Klehr Harrison Harvey Branzburg LLP: Will Hostess Brands Layoffs Violate the
PHILADELPHIA, Nov. 16, 2012
PHILADELPHIA, Nov. 16, 2012 /PRNewswire/ --Hostess Brands today announced
that it is seeking Bankruptcy Court approval to sell its assets and
immediately shut down operations on Tuesday November 20, potentially resulting
in a job loss to 18,500 employees.
The Worker Adjustment and Retraining Notification Act (WARN Act) requires
employers to give 60 days notice to employees if more than 50 employees are
laid off at any one location. Failure to give the 60 days notice entitles
employees to damages equal to the wages and benefits that would have been
earned during the 60 day notice period.
The WARN Act has an exception for layoffs resulting from a strike or lockout.
However, that exemption may not apply to Hostess's decision, said Charles A.
Ercole, an attorney who specializes in WARN Act cases and is a partner at
Klehr Harrison Harvey Branzburg LLP in Philadelphia, Pennsylvania. "The
Churchill case held that a three day strike permitted the employer to avoid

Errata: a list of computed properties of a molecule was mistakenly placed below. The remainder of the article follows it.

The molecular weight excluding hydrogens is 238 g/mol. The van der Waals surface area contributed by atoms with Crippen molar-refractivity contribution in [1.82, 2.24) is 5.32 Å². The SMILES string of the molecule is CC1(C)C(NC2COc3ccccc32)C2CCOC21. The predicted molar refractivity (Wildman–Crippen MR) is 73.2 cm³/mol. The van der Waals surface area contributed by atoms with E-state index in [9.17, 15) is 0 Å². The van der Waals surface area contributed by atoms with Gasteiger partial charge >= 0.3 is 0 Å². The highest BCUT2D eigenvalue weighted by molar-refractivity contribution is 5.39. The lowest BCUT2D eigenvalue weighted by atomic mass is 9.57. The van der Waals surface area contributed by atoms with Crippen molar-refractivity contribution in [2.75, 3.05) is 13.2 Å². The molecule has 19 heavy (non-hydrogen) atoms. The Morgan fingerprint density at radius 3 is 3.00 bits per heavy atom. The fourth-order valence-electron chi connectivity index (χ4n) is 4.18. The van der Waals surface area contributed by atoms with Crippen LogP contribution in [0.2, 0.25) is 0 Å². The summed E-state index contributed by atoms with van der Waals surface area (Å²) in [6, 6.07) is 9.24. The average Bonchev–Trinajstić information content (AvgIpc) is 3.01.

WARN Act liability when it subsequently shut down the company without giving
notice. Many people think Churchill was wrongly decided and would not be
followed by other courts. For example, in the USF Red Star case, we
successfully argued that the WARN Act exemption does not allow an employer to
avoid WARN Act liability merely because it chooses to shut down the plant
without giving notice because there was a job action." In USF Red Star, the
employer immediately shut down the company after a one day strike and laid off
2000 employees without giving 60 days notice. The company eventually settled
the WARN Act claims for $7 million.
Mr. Ercole says that his firm is continuing to monitor and investigate the
Hostess situation for WARN Act and other labor law violations.
SOURCE Klehr Harrison Harvey Branzburg LLP
Contact: Charles Ercole, +1-215-569-4282, email@example.com
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